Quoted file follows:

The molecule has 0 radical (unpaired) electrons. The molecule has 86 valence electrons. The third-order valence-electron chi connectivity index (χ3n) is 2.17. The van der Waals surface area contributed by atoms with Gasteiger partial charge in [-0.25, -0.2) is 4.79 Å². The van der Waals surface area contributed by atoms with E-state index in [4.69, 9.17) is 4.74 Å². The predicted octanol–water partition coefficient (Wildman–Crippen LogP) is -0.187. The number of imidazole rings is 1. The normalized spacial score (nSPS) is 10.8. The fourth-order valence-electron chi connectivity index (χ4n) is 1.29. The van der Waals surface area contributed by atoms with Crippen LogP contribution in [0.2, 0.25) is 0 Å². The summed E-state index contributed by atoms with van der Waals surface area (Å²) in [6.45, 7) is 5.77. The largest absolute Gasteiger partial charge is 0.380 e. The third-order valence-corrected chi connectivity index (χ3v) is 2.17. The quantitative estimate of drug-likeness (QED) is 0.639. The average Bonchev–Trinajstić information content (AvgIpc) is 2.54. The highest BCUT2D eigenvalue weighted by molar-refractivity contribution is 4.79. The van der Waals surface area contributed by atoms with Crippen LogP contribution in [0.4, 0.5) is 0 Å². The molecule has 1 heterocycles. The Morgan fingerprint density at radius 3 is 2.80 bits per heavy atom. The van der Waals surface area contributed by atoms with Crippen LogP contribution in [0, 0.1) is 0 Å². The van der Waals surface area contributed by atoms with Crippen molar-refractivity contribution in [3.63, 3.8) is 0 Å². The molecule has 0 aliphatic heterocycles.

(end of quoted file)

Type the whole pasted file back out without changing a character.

The molecule has 0 radical (unpaired) electrons. The molecule has 86 valence electrons. The third-order valence-electron chi connectivity index (χ3n) is 2.17. The van der Waals surface area contributed by atoms with Gasteiger partial charge in [-0.25, -0.2) is 4.79 Å². The van der Waals surface area contributed by atoms with E-state index in [4.69, 9.17) is 4.74 Å². The predicted octanol–water partition coefficient (Wildman–Crippen LogP) is -0.187. The number of imidazole rings is 1. The normalized spacial score (nSPS) is 10.8. The fourth-order valence-electron chi connectivity index (χ4n) is 1.29. The van der Waals surface area contributed by atoms with Crippen LogP contribution in [0.2, 0.25) is 0 Å². The summed E-state index contributed by atoms with van der Waals surface area (Å²) in [6.45, 7) is 5.77. The largest absolute Gasteiger partial charge is 0.380 e. The third-order valence-corrected chi connectivity index (χ3v) is 2.17. The quantitative estimate of drug-likeness (QED) is 0.639. The average Bonchev–Trinajstić information content (AvgIpc) is 2.54. The highest BCUT2D eigenvalue weighted by molar-refractivity contribution is 4.79. The van der Waals surface area contributed by atoms with Crippen LogP contribution in [0.4, 0.5) is 0 Å². The molecule has 1 heterocycles. The Morgan fingerprint density at radius 3 is 2.80 bits per heavy atom. The van der Waals surface area contributed by atoms with Crippen LogP contribution in [0, 0.1) is 0 Å². The van der Waals surface area contributed by atoms with Crippen molar-refractivity contribution in [3.63, 3.8) is 0 Å². The molecule has 0 aliphatic heterocycles.